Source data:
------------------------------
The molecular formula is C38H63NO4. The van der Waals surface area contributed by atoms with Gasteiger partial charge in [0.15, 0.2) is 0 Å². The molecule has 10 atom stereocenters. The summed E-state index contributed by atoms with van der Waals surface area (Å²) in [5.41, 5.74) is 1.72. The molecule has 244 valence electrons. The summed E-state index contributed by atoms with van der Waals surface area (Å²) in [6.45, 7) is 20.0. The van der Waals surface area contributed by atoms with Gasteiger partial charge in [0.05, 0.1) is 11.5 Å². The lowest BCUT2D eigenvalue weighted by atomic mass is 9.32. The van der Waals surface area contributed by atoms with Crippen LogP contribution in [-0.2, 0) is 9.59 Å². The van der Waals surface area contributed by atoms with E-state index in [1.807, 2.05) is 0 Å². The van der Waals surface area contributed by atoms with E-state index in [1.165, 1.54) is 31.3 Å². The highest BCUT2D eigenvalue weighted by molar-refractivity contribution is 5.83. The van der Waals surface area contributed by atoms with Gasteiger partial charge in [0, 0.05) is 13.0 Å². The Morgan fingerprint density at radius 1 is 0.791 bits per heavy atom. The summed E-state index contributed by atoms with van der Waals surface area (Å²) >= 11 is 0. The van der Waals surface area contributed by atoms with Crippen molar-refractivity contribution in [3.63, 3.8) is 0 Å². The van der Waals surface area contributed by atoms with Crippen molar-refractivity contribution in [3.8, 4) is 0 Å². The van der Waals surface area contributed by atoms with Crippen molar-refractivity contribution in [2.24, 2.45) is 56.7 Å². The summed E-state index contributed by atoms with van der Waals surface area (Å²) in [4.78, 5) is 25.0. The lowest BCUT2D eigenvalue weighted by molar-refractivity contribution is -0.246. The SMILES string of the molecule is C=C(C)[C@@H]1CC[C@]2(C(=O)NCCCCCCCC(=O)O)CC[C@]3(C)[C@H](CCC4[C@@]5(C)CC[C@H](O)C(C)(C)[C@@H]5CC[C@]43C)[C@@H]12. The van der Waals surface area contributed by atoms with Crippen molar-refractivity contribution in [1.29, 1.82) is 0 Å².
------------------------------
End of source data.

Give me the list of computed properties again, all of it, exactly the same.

The molecular formula is C38H63NO4. The van der Waals surface area contributed by atoms with Gasteiger partial charge in [0.15, 0.2) is 0 Å². The molecule has 10 atom stereocenters. The summed E-state index contributed by atoms with van der Waals surface area (Å²) in [5.41, 5.74) is 1.72. The molecule has 244 valence electrons. The summed E-state index contributed by atoms with van der Waals surface area (Å²) in [6.45, 7) is 20.0. The van der Waals surface area contributed by atoms with Gasteiger partial charge in [0.05, 0.1) is 11.5 Å². The lowest BCUT2D eigenvalue weighted by atomic mass is 9.32. The van der Waals surface area contributed by atoms with Crippen LogP contribution in [-0.2, 0) is 9.59 Å². The van der Waals surface area contributed by atoms with E-state index in [1.807, 2.05) is 0 Å². The van der Waals surface area contributed by atoms with E-state index in [1.165, 1.54) is 31.3 Å². The highest BCUT2D eigenvalue weighted by molar-refractivity contribution is 5.83. The van der Waals surface area contributed by atoms with Gasteiger partial charge in [0, 0.05) is 13.0 Å². The Morgan fingerprint density at radius 1 is 0.791 bits per heavy atom. The summed E-state index contributed by atoms with van der Waals surface area (Å²) >= 11 is 0. The van der Waals surface area contributed by atoms with Crippen molar-refractivity contribution in [3.63, 3.8) is 0 Å². The van der Waals surface area contributed by atoms with Crippen molar-refractivity contribution in [3.8, 4) is 0 Å². The van der Waals surface area contributed by atoms with Crippen molar-refractivity contribution in [2.24, 2.45) is 56.7 Å². The summed E-state index contributed by atoms with van der Waals surface area (Å²) in [4.78, 5) is 25.0. The lowest BCUT2D eigenvalue weighted by molar-refractivity contribution is -0.246. The SMILES string of the molecule is C=C(C)[C@@H]1CC[C@]2(C(=O)NCCCCCCCC(=O)O)CC[C@]3(C)[C@H](CCC4[C@@]5(C)CC[C@H](O)C(C)(C)[C@@H]5CC[C@]43C)[C@@H]12. The van der Waals surface area contributed by atoms with Crippen molar-refractivity contribution in [1.29, 1.82) is 0 Å².